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Navigating Early by Clare Vanderpool
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Navigating Early (edition 2013)

by Clare Vanderpool

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5404718,588 (4.03)18
Member:ltcl
Title:Navigating Early
Authors:Clare Vanderpool
Info:Delacorte Books for Young Readers (2013), Hardcover, 320 pages
Collections:Your library
Rating:****
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Navigating Early by Clare Vanderpool

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Showing 1-5 of 47 (next | show all)
If "A Prayer for Owen Meany" by John Irving and "The Odyssey" by Homer had a baby, it would be "Navigating Early".

Like Owen Meany, Early Auden is an exceptionally odd kid, who is very smart, and always seems to know things that you wouldn't expect him to. And he becomes the narrator's best friend when he heads off to a Maine boarding school for boys after his mother dies. But soon into the book, Jackie and Early leave the school to go on a quest of Early's, with Jack just tagging along much of the time. And here the similarity to Odyssey appears. The quest involves a number of strange encounters with people in the Maine woods. Some good people, some bad people, all eccentric people.

One of Early's eccentricities is that he sees stories in strings of numbers. He is convinced that the number pi tells a story, and that his brother - who died in the recently ended World War II, is still alive and has been following a similar story to the one he has concocted for Pi. And this is where I took the most issue with the book. To accept that the real life events on the quest and in Early's bother's life paralleled his adventure story interpretation of the number pi... it was just a bit too much for me to swallow.

The book wrapped up nicely, but I didn't find this one anywhere close to as good as Vanderpool's "Moon Over Manifest". ( )
  fingerpost | Sep 18, 2016 |
I think Navigating Early is good because it gets more exiting as you go and tells of an unbelievable adventure and friendship. It is a beautiful story about life and fantasy that will get people reading.
HJKnight ( )
  hjknight | Aug 21, 2016 |
This story is about two boys who are dealing with lose and loneliness. It is a story that keeps you wanting to read to the end because of the danger and suspense. The author uses metaphors between Pi a ficticious character and the search for Early's brother. I would recommend this book because it has characters who deal with lose of family and manage to fight their way through. Also Early proves that people with autism are great contributors to society.

Curriculum connection: I am including a link to curricular connections by the Random House. https://www.randomhouse.com/teachers/wp-content/uploads/2013/01/NavigatingEarly_EG_WEB.pdf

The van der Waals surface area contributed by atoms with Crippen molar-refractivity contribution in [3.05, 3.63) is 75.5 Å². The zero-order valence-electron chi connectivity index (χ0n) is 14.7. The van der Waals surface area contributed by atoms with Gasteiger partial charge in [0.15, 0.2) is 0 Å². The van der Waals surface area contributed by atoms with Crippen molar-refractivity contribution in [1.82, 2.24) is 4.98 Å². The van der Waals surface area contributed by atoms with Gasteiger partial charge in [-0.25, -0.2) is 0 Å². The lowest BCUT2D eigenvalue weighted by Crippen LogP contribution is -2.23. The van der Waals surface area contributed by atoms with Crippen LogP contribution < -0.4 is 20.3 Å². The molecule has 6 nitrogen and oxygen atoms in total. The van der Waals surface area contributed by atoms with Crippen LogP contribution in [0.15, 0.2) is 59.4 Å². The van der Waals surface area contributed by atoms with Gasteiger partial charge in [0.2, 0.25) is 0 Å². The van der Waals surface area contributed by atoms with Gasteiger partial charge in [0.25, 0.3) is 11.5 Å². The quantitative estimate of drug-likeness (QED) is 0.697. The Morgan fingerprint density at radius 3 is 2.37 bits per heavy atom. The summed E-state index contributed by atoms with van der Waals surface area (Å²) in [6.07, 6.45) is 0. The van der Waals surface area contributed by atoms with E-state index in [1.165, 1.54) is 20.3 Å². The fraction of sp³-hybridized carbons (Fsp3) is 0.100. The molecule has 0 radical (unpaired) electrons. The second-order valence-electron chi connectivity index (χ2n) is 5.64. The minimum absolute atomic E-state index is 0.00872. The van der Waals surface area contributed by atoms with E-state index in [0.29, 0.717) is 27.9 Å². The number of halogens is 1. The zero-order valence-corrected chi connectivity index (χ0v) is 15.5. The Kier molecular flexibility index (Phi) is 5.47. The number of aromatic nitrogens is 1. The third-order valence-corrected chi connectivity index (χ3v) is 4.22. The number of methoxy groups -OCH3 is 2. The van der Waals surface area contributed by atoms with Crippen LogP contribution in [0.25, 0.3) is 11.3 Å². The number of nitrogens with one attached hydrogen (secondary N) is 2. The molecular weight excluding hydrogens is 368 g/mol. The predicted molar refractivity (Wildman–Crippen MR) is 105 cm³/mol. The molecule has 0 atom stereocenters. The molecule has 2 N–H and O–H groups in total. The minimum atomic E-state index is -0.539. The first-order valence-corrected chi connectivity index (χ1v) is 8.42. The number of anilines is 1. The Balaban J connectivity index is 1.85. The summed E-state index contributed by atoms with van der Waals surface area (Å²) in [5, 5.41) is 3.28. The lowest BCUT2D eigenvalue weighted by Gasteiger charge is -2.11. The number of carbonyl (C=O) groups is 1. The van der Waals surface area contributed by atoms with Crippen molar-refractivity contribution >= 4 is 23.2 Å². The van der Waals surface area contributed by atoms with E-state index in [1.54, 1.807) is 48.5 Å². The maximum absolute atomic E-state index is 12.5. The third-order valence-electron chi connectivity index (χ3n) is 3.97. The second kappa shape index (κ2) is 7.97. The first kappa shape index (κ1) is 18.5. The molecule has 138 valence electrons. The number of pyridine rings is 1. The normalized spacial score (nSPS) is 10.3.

sanm277 | Mar 21, 2016 |
This novel is infinitely better than Moon Over Manifest. The author strikes a much better balance between the two connected stories this time around. The story that dominates the book is the one that should. The beginning and ending could have used a bit of editing, but with the right motivation, kids will read this book. I hope the Newbery committee gives this book its due. (which means they probably won't) ( )
  EmilyRokicki | Feb 26, 2016 |
Wow! I am so excited to see a Printz winner that is a refreshingly clean story, yet has a big emotional impact. The story is set in America during WWII and, at first, I didn't love the story. But as it progressed, it did not take the turns that I expected it to and I found myself amazed at the unfolding of events and the beautiful ties that are brought together in the story. The author did a fabulous job! I highly recommend this for all ages, rather than just older teens as most Printz winners. ( )
  Jen.ODriscoll.Lemon | Jan 23, 2016 |
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Amazon.com Product Description (ISBN 0385742096, Hardcover)

At the end of World War II, Jack Baker, a landlocked Kansas boy, is suddenly uprooted after his mother's death and placed in a boy's boarding school in Maine. There, Jack encounters Early Auden, the strangest of boys, who reads the number pi as a story and collects clippings about the sightings of a great black bear in the nearby mountains. Newcomer Jack feels lost yet can't help being drawn to Early, who won't believe what everyone accepts to be the truth about the Great Appalachian Bear, Timber Rattlesnakes, and the legendary school hero known as The Fish, who never returned from the war. When the boys find themselves unexpectedly alone at school, they embark on a quest on the Appalachian Trail in search of the great black bear. But what they are searching for is sometimes different from what they find. They will meet truly strange characters, each of whom figures into the pi story Early weaves as they travel, while discovering things they never realized about themselves and others in their lives.

(retrieved from Amazon Thu, 12 Mar 2015 18:19:49 -0400)

"Odyssey-like adventure of two boys' incredible quest on the Appalachian Trail where they deal with pirates, buried secrets, and extraordinary encounters"--

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